Buzz Aldrin's next mission? Colonizing Mars
The moon? Been there, done that. For his next act, the living legend wants to go even farther.
Buzz Aldrin may have been the second person on the moon, but when we interview him on a recent Friday morning, he's in an easier-to-reach location: His home in the aptly named Satellite Beach, Florida.
It's a rare day off in an otherwise busy schedule. He was in New Jersey. Before that, Washington D.C. And he spent a week in London. Next, he's off to South Korea. Indeed, these days the icon and astronaut says he's traveling now more than in his entire life. Which is saying something, considering the guy has literally traveled to the moon.
Aldrin is constantly on the move, telling anyone he can of his new mission. With the gumption and gall of only someone who has gone beyond Earth's atmosphere, Aldrin has his sights set on a new frontier – Mars. Indeed, living on Mars will be the topic of his keynote address to an international space conference next month in Israel.
Yes, he will be traveling to the Mediterranean. After Jerusalem, he's off to Colorado, New York and Indiana. Oh, and then he flies to Australia for a couple of speaking engagements. Aldrin, it seems, is in perpetual motion, in a constant state of lift-off.
"It is in our DNA, our makeup as human beings, to have a curiosity to expand our knowledge and to explore beyond the present limits," he tells us. "It is an inevitable mark of progress."
Aldrin's interest in Mars began decades ago and, with the success of recent robotic missions to the Red Planet, he believes human visits can start before the end of this decade. "I think that the occupation of Mars is, in my mind, an absolute certainty."
NASA seems to be on board, too. "We are farther down the path to sending humans to Mars than at any point in NASA's history," NASA Administrator Charles Bolden said at an event this month. "We have a lot of work to do to get humans to Mars, but we'll get there."
Aldrin admits it will take time. Setting up residence on Mars, a brutally cold planet, will first require the help of robots to build habitats for humans to live in. Not to mention, the trip itself is long and arduous. He envisions using Mars’ moons, Phobos and Deimos, as stepping stones for astronauts en route. And while most people assume a ticket to Mars is "one way," Aldrin believes the technology will allow for trips back to Earth.
"The Pilgrims on the Mayflower came here to live and stay," Aldrin said recently. "They didn't wait around Plymouth Rock for the return trip, and neither will people building up a population and a settlement" on Mars.
But the moon, like a first love, still lures Aldrin back. July 21, 2019, will mark the 50th anniversary of his historic moon walk. "I think the crew of Apollo 11 looked forward optimistically for all three of us to be around for those celebrations. Unfortunately, that's not going to be the case," he says, noting the 2012 passing of his co-pilot and friend Neil Armstrong. (The third crew member, Michael Collins, orbited in the Apollo 11 spacecraft while Aldrin and Armstrong walked on the moon.)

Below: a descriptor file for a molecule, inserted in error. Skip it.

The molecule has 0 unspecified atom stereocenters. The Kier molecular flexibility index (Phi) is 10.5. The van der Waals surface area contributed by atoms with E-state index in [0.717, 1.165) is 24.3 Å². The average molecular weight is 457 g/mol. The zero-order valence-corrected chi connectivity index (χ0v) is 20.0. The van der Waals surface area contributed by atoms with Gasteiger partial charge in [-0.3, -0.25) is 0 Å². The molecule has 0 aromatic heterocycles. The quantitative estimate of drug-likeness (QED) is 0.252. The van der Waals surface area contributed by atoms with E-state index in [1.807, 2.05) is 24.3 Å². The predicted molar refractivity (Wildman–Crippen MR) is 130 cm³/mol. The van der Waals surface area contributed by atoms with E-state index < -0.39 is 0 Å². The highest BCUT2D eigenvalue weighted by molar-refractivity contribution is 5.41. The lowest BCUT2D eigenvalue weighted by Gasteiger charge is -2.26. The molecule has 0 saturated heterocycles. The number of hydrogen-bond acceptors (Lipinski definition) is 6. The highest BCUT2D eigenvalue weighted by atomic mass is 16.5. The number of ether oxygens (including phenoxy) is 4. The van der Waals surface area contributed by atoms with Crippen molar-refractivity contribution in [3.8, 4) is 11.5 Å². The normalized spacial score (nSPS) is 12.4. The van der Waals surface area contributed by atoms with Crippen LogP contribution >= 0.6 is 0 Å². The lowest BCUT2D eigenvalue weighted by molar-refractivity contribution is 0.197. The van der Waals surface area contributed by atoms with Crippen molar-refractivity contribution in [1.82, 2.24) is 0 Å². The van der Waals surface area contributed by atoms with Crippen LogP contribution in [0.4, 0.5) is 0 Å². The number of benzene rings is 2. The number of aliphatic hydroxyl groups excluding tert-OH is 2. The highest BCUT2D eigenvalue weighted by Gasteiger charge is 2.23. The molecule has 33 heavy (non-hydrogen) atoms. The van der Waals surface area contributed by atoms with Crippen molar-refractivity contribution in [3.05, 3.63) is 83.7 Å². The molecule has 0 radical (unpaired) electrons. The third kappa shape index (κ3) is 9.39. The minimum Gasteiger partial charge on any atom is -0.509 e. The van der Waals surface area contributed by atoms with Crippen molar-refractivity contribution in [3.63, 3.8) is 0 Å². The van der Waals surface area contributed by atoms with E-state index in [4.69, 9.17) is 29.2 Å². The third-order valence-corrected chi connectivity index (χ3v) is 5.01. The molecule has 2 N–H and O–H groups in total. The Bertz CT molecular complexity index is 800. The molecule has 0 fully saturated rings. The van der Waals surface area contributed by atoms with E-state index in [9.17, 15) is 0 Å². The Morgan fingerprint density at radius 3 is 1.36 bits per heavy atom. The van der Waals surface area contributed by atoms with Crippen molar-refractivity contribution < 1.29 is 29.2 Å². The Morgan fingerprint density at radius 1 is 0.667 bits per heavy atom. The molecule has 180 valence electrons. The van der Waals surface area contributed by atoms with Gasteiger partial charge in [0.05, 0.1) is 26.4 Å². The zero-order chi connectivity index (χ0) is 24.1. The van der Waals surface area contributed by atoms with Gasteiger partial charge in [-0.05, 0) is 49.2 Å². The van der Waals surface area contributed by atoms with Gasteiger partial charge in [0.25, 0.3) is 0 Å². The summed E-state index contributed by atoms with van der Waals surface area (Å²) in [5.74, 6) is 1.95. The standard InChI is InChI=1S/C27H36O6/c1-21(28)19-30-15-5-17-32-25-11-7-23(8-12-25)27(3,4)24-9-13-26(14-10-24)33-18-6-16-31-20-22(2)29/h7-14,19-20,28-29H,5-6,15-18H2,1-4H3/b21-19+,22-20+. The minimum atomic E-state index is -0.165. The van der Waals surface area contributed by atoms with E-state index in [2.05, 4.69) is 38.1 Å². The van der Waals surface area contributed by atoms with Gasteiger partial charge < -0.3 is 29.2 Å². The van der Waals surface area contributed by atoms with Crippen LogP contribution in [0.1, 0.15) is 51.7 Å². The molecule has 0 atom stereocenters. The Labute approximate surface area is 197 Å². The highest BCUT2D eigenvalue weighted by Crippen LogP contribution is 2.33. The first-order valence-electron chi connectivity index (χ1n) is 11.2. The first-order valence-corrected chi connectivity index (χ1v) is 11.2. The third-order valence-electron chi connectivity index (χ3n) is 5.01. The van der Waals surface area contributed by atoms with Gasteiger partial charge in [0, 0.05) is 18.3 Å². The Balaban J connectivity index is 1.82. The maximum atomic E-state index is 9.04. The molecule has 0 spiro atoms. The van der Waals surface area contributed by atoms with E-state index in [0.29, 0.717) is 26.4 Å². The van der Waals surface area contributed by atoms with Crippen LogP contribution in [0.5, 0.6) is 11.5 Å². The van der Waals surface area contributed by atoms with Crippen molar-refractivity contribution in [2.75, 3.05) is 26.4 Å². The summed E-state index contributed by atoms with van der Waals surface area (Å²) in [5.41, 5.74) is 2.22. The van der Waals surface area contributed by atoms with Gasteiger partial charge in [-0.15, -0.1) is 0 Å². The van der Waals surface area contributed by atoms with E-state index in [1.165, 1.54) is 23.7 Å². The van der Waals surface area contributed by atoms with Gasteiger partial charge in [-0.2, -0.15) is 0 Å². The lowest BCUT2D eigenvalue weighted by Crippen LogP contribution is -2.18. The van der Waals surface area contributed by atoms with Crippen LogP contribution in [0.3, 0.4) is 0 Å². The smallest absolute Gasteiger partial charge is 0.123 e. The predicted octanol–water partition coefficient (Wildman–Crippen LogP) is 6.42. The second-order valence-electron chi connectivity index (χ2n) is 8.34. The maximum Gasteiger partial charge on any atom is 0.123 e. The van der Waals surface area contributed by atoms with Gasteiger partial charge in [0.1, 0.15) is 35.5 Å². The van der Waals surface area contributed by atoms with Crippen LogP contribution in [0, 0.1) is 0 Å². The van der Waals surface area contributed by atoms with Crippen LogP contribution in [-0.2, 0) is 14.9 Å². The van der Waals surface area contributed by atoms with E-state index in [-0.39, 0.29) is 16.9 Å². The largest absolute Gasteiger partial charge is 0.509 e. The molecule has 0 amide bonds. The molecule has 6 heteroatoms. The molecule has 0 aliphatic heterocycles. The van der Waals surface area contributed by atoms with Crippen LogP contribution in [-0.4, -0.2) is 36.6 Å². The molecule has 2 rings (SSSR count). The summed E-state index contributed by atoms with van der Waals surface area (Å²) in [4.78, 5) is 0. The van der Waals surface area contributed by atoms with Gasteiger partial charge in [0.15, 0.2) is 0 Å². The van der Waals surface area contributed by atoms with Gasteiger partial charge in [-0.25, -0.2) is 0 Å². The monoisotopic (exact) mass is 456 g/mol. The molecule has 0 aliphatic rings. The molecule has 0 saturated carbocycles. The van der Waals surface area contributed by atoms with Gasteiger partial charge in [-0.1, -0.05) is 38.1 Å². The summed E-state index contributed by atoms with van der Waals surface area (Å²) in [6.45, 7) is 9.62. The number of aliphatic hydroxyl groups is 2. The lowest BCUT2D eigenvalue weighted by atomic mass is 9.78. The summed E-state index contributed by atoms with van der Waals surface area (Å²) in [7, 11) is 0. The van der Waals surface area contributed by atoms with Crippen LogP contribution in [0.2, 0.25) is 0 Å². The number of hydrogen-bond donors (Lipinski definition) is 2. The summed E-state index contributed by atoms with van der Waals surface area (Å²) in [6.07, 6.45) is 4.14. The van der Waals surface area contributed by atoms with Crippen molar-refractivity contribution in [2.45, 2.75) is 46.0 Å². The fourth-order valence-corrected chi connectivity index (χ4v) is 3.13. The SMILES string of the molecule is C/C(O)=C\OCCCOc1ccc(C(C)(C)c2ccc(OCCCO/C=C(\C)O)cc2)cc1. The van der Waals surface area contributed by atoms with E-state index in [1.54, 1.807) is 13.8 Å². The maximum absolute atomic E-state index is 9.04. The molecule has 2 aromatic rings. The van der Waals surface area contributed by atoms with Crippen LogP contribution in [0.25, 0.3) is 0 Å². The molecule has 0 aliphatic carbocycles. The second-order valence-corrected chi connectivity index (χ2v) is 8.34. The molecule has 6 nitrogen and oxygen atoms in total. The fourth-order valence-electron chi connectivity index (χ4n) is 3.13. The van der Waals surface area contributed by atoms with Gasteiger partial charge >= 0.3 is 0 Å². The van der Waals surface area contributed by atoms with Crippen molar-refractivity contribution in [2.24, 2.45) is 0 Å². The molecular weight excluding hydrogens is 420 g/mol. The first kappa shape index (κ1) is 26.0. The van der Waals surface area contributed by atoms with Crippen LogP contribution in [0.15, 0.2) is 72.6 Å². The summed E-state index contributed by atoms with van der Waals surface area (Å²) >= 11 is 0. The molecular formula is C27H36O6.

But it's not just the skies that draw him in. He often turns to the ocean for inspiration as well. He went swimming with a whale shark. (The photo of the encounter is now his screensaver.) He's dived to the depths of the ocean to see the Titanic. "My favorite thing to do on this planet is to scuba dive," Aldrin says. Indeed, while in Israel next month he tells us he plans on diving in the coastal city of Eilat.
“Looking around me and then glancing upward at the surface of the sea, there is a strong realization that I’m in the one place where I’m secluded from all the daily troubles and problems that the world has." It offers peace and solitude, a quiet respite from a planet constantly spinning on its axis. A glimpse, perhaps, of what life was like when he lived in outer space.
At 85, Aldrin is in his twilight, and is eager to take advantage of every moment. Indeed, the constant travel belies a man half his age. Perhaps it's true what they say that time in space stands still. So while Aldrin spent 12 days, 1 hour and 52 minutes aboard a rocket ship, the rest of us, mere mortals tethered to terra firma, were aging at a faster clip.
Aldrin, meanwhile, shows no signs of slowing down. This fall he launched the Buzz Aldrin Space Institute at the Florida Institute of Technology where he now serves on their faculty. He just released a children's book called "Welcome to Mars: Making a Home on the Red Planet."
He says he's meeting new people every day. Just last week, he took the time to speak with "Astronaut Abby," a young blogger from Wellesley College who hopes to be the first human on Mars. Aldrin speaks at universities across the globe, inspiring a new generation of science dreamers to become ardent fans of an icon from the 1960s. He's appeared on the popular sitcoms "The Big Bang Theory" and "30 Rock." He was a contestant on "Dancing with the Stars." He's offering opinions on Matt Damon movies. He's active on social media, posting several times a day. On Twitter, where he goes by the handle @TheRealBuzz, he has nearly a million followers.
Aldrin's work is not done. He wants his legacy not to be as the man who walked on the moon, but as someone who enabled humans to colonize Mars. Because if we've learned anything about Buzz Aldrin, it's that there are always new worlds to explore.
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